Live from New York, it's ... Alec Baldwin as Donald Trump sniffing and spouting off words like "yuuge" and "Ji-na" in a parody of the US presidential candidate's debate.
Baldwin delivered in his new role as Trump as the popular Saturday Night Live comedy show began its new season.
Sporting wavy blonde hair, an orange spray-tan and a lip-puckering scowl, Baldwin skewered the Republican presidential candidate's debate performance at Monday at Hofstra University.
"Our jobs are fleeing this country. They're going to Mexico, they're going to Ji-na. I'd stop that. If Hillary knew how she would have done it already, end of story. I won the debate, I stayed calm just like I promised, and it is over. Good night, Hofstra," Baldwin's Trump said, as he attempts to leave.
Clinton - portrayed by SNL regular Kate McKinnon - walked onstage aided by a cane, a tweak at her recent bout with pneumonia.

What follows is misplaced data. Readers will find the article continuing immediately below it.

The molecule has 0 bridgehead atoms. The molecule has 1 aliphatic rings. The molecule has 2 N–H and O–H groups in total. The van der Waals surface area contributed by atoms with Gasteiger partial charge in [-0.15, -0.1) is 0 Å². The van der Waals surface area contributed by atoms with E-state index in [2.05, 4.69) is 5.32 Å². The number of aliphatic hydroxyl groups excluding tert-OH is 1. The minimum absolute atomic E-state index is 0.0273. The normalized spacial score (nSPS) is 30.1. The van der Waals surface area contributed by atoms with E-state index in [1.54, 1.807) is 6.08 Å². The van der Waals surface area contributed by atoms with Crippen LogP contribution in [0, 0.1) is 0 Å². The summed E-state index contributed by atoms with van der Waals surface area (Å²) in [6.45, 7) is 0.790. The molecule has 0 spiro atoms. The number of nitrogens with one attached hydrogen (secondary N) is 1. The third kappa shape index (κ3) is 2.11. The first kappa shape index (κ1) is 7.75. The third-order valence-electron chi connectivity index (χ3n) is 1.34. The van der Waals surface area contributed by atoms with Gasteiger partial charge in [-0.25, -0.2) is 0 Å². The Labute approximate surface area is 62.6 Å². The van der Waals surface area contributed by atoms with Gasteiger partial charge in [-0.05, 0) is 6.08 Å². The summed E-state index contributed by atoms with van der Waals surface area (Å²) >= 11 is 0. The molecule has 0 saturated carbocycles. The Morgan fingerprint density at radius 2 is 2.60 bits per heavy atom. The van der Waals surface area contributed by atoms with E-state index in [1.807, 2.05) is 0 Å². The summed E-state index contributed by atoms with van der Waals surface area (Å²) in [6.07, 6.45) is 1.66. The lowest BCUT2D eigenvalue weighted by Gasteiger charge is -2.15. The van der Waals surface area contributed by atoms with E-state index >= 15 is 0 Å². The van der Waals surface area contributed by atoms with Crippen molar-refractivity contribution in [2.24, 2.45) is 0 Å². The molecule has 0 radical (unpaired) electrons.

McKinnon's Clinton said that Trump's tax plan is "not just trickle-down economics, it's - I don't know, I guess if I had to call it something off the top of the old dome, with no prep whatsoever, I don't know, I guess I'd call it Trumped-up, trickle-down economics."
Clinton, who spent days preparing for the debate, has a reputation of being a stiff and scripted politician.
After claiming to have "the best judgment. And the best temperament," Baldwin's Trump blamed Clinton and President Barack Obama for tampering with his microphone.
The reaction? "I think I'm going to be president," McKinnon smiled. Also mocked: Trump's repeated interruptions, his claim that climate change is a Chinese hoax and Clinton's use of 1996 Miss Universe Alicia Machado as "a strong, beautiful, political prop."
Machado claims that Trump - who at the time owned the beauty pageant - mocked her as "Miss Piggy" when she gained weight, and called her "Miss Housekeeper" because of her Latina heritage.
SNL has a history of mocking politicians going back to Gerald Ford in the 1970s, portrayed by Chevy Chase as a clumsy bumbler after the president once tripped and fell down an aeroplane staircase.
A notable recent impersonation was Tina Fey, who was merciless as she portrayed Republican vice presidential candidate Sarah Palin in 2008 as clueless and unprepared.